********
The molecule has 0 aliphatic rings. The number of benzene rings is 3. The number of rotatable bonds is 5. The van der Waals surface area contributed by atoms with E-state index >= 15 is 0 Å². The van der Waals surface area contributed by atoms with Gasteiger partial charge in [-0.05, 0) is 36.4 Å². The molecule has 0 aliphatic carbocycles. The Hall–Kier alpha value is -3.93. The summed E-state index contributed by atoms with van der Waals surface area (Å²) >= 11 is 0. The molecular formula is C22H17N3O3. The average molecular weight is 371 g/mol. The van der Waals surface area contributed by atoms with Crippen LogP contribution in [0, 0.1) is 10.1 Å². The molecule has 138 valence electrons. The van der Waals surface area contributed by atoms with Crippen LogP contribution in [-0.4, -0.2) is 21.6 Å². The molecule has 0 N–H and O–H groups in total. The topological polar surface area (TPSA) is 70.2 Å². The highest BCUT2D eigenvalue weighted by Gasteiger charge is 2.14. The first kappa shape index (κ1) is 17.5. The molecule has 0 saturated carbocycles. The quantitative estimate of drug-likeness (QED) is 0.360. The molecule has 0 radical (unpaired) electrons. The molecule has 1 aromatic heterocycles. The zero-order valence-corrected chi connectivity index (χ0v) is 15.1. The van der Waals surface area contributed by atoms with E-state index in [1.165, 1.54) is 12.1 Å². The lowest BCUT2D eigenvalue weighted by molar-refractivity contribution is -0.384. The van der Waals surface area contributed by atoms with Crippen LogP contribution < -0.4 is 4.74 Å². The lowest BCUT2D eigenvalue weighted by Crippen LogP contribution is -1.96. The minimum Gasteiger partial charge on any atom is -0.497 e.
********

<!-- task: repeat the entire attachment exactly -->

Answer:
The molecule has 0 aliphatic rings. The number of benzene rings is 3. The number of rotatable bonds is 5. The van der Waals surface area contributed by atoms with E-state index >= 15 is 0 Å². The van der Waals surface area contributed by atoms with Gasteiger partial charge in [-0.05, 0) is 36.4 Å². The molecule has 0 aliphatic carbocycles. The Hall–Kier alpha value is -3.93. The summed E-state index contributed by atoms with van der Waals surface area (Å²) >= 11 is 0. The molecular formula is C22H17N3O3. The average molecular weight is 371 g/mol. The van der Waals surface area contributed by atoms with Crippen LogP contribution in [0, 0.1) is 10.1 Å². The molecule has 138 valence electrons. The van der Waals surface area contributed by atoms with Crippen LogP contribution in [-0.4, -0.2) is 21.6 Å². The molecule has 0 N–H and O–H groups in total. The topological polar surface area (TPSA) is 70.2 Å². The highest BCUT2D eigenvalue weighted by Gasteiger charge is 2.14. The first kappa shape index (κ1) is 17.5. The molecule has 0 saturated carbocycles. The quantitative estimate of drug-likeness (QED) is 0.360. The molecule has 0 radical (unpaired) electrons. The molecule has 1 aromatic heterocycles. The zero-order valence-corrected chi connectivity index (χ0v) is 15.1. The van der Waals surface area contributed by atoms with E-state index in [1.165, 1.54) is 12.1 Å². The lowest BCUT2D eigenvalue weighted by molar-refractivity contribution is -0.384. The van der Waals surface area contributed by atoms with Crippen LogP contribution < -0.4 is 4.74 Å². The lowest BCUT2D eigenvalue weighted by Crippen LogP contribution is -1.96. The minimum Gasteiger partial charge on any atom is -0.497 e.